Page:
Snow White: A Graphic Novel by Matt Phelan
My rating: 3.5 of 5 stars
Publication Date: September 13th 2016
Publisher: Candlewick Press
Point of View: /
Recommended Age: 10+
Genres & Themes: Middle Grade, Fairy Tale Retellins, Snow White, Graphic Novels
Award-winning graphic novelist Matt Phelan delivers a darkly stylized noir Snow White set against the backdrop of Depression-era Manhattan.
The scene: New York City, 1928. The dazzling lights cast shadows that grow ever darker as the glitzy prosperity of the Roaring Twenties screeches to a halt. Enter a cast of familiar characters: a young girl, Samantha White, returning after being sent away by her cruel stepmother, the Queen of the Follies, years earlier; her father, the King of Wall Street, who survives the stock market crash only to suffer a strange and sudden death; seven street urchins, brave protectors for a girl as pure as snow; and a mysterious stock ticker that holds the stepmother in its thrall, churning out ticker tape imprinted with the wicked words “Another . . . More Beautiful . . . KILL.” In a moody, cinematic new telling of a beloved fairy tale, extraordinary graphic novelist Matt Phelan captures the essence of classic film noir on the page—and draws a striking distinction between good and evil.
I kid you not when I say that it took me 5 minutes – no more, no less – to read this graphic novel.
Why? Because it contains scarce series of dialogs.
And that’s a problem, even though the aquarelle illustrations are beautiful, because it takes away from the substance of the story.
When I say that the illustrations are pretty to look at, I do mean it, but they are also quite simple.
It works to release a peculiar atmosphere which in return releases emotions inside the reader and enthrals him/her, but if we compare this work to The Arrival by Shaun Tan, for instance, which contains no dialog at all, we can see the difference in quality.
The Arrival is rich in world-building, whereas Snow White: A Graphic Novel has a different style, a simpler one, therefore the world-building is, too.
But it’s charming and very worth the read. You won’t feel as if you wasted your time. I mean, remember it only took me 5 minutes to get to the finish line of this book.
The best part is definitely analysing the alterations that were made to make this another version of the classic Snow White story.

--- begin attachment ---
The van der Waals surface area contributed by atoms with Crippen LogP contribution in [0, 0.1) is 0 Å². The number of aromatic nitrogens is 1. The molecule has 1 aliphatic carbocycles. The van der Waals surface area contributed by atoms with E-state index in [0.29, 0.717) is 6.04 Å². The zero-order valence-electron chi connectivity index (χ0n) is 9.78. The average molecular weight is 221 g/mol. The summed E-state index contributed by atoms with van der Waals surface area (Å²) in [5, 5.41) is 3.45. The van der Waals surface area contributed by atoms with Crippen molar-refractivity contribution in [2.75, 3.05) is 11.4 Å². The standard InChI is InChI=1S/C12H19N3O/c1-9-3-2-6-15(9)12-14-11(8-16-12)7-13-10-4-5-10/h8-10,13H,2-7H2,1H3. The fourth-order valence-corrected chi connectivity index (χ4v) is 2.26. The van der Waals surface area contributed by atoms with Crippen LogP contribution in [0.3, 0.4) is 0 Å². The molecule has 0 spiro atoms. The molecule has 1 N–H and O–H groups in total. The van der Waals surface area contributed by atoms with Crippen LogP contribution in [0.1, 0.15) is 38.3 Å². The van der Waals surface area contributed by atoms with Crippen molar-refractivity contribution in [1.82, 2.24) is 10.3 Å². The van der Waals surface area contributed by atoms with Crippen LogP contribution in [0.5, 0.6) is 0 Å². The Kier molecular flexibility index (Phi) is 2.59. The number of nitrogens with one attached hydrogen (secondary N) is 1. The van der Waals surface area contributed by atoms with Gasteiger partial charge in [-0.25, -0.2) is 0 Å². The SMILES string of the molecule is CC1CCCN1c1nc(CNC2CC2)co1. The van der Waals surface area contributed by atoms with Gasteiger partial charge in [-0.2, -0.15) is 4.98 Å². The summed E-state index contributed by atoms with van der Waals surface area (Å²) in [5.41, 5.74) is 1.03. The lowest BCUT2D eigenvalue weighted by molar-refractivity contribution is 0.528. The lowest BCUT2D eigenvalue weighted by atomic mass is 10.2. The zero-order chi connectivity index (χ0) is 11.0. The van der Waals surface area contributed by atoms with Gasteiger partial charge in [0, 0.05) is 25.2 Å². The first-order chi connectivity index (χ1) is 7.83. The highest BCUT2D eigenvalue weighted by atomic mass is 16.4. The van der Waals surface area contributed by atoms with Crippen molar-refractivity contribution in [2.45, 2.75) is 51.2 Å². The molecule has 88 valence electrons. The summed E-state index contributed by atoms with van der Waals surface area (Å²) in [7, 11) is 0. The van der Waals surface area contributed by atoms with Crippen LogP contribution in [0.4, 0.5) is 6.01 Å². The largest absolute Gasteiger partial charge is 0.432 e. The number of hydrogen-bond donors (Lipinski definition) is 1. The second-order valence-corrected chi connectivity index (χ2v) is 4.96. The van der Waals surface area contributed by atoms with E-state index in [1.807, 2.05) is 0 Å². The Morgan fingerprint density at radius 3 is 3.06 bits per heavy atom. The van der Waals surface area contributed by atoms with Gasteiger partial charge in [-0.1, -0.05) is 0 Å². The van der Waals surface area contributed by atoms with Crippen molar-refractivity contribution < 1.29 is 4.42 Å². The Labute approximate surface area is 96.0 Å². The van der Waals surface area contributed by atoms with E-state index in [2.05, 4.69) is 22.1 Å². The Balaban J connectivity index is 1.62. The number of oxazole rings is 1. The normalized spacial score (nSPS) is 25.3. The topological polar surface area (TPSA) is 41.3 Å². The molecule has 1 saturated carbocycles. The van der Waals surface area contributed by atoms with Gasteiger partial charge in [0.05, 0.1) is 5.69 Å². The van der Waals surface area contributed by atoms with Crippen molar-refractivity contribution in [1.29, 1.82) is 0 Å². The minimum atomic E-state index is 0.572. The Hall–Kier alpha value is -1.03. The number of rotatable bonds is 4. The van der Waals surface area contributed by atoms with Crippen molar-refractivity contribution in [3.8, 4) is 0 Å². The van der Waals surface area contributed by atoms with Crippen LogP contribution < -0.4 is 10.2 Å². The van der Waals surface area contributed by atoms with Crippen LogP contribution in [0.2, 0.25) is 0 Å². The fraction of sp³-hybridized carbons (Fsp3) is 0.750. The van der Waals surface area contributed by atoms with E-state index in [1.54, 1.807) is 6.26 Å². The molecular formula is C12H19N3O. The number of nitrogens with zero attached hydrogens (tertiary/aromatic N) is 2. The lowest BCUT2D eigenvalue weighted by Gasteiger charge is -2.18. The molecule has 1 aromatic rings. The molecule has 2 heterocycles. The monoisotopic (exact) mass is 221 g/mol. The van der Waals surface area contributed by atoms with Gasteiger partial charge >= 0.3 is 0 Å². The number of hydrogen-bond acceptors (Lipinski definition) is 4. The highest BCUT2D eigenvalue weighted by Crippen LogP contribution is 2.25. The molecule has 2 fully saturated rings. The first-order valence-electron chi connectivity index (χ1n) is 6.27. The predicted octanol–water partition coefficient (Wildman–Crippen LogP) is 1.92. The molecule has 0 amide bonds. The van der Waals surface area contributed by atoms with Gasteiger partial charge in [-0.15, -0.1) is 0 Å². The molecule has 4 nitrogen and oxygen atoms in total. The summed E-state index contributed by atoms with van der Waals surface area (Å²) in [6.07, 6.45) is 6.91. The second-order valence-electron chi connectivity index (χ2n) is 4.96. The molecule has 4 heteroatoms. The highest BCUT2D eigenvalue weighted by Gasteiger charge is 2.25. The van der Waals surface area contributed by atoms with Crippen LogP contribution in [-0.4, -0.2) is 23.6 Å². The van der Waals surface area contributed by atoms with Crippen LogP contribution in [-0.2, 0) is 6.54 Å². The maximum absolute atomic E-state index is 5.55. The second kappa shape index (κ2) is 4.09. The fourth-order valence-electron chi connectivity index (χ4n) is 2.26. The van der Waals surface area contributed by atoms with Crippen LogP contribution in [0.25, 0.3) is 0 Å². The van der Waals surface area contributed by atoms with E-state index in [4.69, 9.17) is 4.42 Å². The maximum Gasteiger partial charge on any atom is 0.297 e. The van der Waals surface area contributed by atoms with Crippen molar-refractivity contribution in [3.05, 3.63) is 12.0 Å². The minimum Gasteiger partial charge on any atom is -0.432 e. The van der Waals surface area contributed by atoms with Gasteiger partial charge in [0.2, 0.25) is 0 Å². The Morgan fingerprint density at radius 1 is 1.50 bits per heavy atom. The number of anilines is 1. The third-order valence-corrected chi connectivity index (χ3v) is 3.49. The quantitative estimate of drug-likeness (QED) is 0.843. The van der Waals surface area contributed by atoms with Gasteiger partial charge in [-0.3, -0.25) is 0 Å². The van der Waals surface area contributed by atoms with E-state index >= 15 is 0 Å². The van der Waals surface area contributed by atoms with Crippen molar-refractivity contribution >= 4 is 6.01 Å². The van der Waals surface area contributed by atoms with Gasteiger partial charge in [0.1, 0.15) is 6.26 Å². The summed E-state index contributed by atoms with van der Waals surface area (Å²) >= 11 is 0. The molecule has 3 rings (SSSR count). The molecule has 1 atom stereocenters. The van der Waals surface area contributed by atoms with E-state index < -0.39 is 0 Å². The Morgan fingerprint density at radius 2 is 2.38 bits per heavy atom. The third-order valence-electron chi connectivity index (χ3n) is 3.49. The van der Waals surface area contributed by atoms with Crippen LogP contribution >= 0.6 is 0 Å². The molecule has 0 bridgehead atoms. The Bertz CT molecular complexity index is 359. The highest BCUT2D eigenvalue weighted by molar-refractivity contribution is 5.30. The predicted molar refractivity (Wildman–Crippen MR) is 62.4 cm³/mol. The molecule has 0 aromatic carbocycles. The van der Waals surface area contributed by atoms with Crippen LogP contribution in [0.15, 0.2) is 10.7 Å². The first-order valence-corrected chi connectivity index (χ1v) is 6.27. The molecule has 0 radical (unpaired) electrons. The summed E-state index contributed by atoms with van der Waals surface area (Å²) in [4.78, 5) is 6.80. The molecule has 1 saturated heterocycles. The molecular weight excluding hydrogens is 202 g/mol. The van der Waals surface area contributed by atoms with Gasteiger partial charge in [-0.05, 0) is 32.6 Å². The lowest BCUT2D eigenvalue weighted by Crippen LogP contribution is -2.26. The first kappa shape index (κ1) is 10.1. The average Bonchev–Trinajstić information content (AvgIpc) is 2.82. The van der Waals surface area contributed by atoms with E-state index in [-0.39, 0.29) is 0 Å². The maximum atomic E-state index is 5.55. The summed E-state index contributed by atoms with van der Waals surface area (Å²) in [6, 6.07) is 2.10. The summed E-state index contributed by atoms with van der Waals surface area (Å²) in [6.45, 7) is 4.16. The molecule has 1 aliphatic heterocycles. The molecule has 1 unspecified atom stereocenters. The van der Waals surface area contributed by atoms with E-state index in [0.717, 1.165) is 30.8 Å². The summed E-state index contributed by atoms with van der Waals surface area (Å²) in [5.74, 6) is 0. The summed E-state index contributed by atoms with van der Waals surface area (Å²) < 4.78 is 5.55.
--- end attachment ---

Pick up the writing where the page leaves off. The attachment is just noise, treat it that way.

The dwarfs are adorable. Aside from the lovely Snow herself, they are what warms this cold dark – depressive, almost – retelling.
It was impossible to slow down my reading pace, unless I wanted to take time to admire the graphics over and over again (which I would have done if they were more detailed), so this is truly my main problem with this book.
Otherwise, it’s a book I’m pleased made its way into this world. If I were the sort of person to collect fairy-tales or share an undying love for graphic novels, I’d buy this without a flicker of thought.
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I recently read this and had similar thoughts about the lack of dialogue. At first I though something was wrong with my review copy. I needed more of a balance between the illustrations and words to fully connect with what was happening…but in the end I still enjoyed it.
A 5 minute read? Wow. Sounds like the kind of books I should be reading for my readathon. Haha.
I think the Snow White adaptation is interesting. I just read a book that was categorized as a Snow White retelling too. Maybe you’d like to check out my review https://runwright.net/2016/08/17/boy-snow-bird/
I don’t think it took me five minutes, but I do remember it being pretty much a quick read, yeah. I was kind of hoping there’d be more substance to it, since if you took away the ’20s feel I thought it was just a straight-up telling of the original story. The artwork is lovely, though!
That is just so short